|Primary Role||Biplane Fighter|
|Maiden Flight||25 May 1933|
Contributor: Alan Chanter
ww2dbaseBy the beginning of the Second World War, the fighter biplane was almost universally considered obsolete, yet a few such aircraft lingered on with the operational elements of several air arms, and one of these was the Avia B-534. A product of the Avia works at Prague-Letnany in Czechoslovakia, a subsidiary of the well known Skoda works, the B-534 stemmed from the B-34 of 1932. The B-34, created by Chief Designer Frantisek Novtný and powered by a 650-h.p. Avia Vr 36 liquid-cooled engine, was placed in production for the Czech army air force and simultaneously Avia initiated work on several variants with alternative power plants. These included the B-134 (800- h.p.Walter Mistral 14Kbs), B-234 (600-h.p. Avia Rr 29 nine-cylinder radial), B-334 (650-h.p. Armstrong-Siddeley Panther), and B-434 (690-h.p. Hispano-Suiza Xbrs).
ww2dbaseIn the summer of 1933, the B-234 was fitted with an 860 h.p. Hispano-Suiza 12Ydrs 12-cylinder Vee with a twin gun armament in the fuselage and a redesigned rudder to serve as the prototype B-534-I. This aircraft would attain 227 m.p.h. during trials, but the improved second prototype B-534-II exceeded this with a recorded 245 m.p.h. in level flight making it one of the best fighter aircraft in the world at that time. The B-534-II differed from its sister in introducing main-wheel fairings, a forward extended radiator bath, redesigned vertical tail surfaces, raised aft fuselage decking, a cockpit canopy and the fuselage mounted guns moved aft for centre of gravity reasons.
ww2dbaseOn 17 July 1933 a production order was placed by the Czechoslovak Army Air Arm for 146 production aircraft (the first 47 based on the B-534-1 prototype with pairs of 7.7-mm machine guns in the fuselage and lower wing, followed by a further 99 based on the B-534-II prototype with four 7.7mm Model 28 or 30 machine guns in the fuselage). These production B-534s omitted the refinement of wheel spats and cockpit canopy, but were otherwise similar to the B-534-11 prototype. Simultaneously a further 54 machines were ordered to Bk-534 standard - These had the provision to replace the two fuselage mounted machine guns with a 20-mm Oerlikon FFS cannon mounted between the engine cylinders banks. Difficulties with the Oerlikon shell feed arrangements however led to the cannon being discarded in favour of a third 7.7-mm 7.7-mm machine gun firing through the propeller shaft. Eventually only 35 Bk-534 aircraft would be completed before the German occupation of Bohemia and Moravia.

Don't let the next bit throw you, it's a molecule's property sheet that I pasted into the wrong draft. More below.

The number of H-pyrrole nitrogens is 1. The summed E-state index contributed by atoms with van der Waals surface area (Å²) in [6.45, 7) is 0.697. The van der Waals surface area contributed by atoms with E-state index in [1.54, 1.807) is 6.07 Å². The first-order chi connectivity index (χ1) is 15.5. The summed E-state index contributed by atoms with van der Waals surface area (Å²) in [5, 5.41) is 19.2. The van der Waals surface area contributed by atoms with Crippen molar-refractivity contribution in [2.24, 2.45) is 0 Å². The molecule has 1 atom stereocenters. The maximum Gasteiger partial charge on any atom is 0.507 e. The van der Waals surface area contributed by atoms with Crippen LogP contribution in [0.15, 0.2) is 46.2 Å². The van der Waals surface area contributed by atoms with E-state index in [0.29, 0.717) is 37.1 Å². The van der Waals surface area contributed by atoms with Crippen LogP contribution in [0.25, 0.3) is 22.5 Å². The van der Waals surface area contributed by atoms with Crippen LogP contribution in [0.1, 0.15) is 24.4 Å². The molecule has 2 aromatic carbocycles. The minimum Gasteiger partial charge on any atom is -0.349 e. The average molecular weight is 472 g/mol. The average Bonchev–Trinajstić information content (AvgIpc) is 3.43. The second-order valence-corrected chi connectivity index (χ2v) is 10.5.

ww2dbaseThe B-534-III was an interim model which introduced some refinements including an enclosed cockpit, spatted wheels (as originally designed for the B-534-11 prototype) and enlarged supercharger inlet. Some twenty-six B-534-III aircraft were built within this production batch plus a further six and fourteen similar machines for export to Greece and Yugoslavia respectively. The B-534-IV (272 aircraft built) had four 7.7-mm machine guns in the fuselage and lower wing and was generally similar to its predecessor although featuring several improvements, including a slightly uprated 850 h.p. engine, a metal, rather than a wooden propeller, an aft-sliding cockpit canopy and raised fuselage rear decking. In this form the Avia B-534 closely contested the successes of the German Messerschmitt Bf 109 at the International flying meeting held at Zurich in July 1937.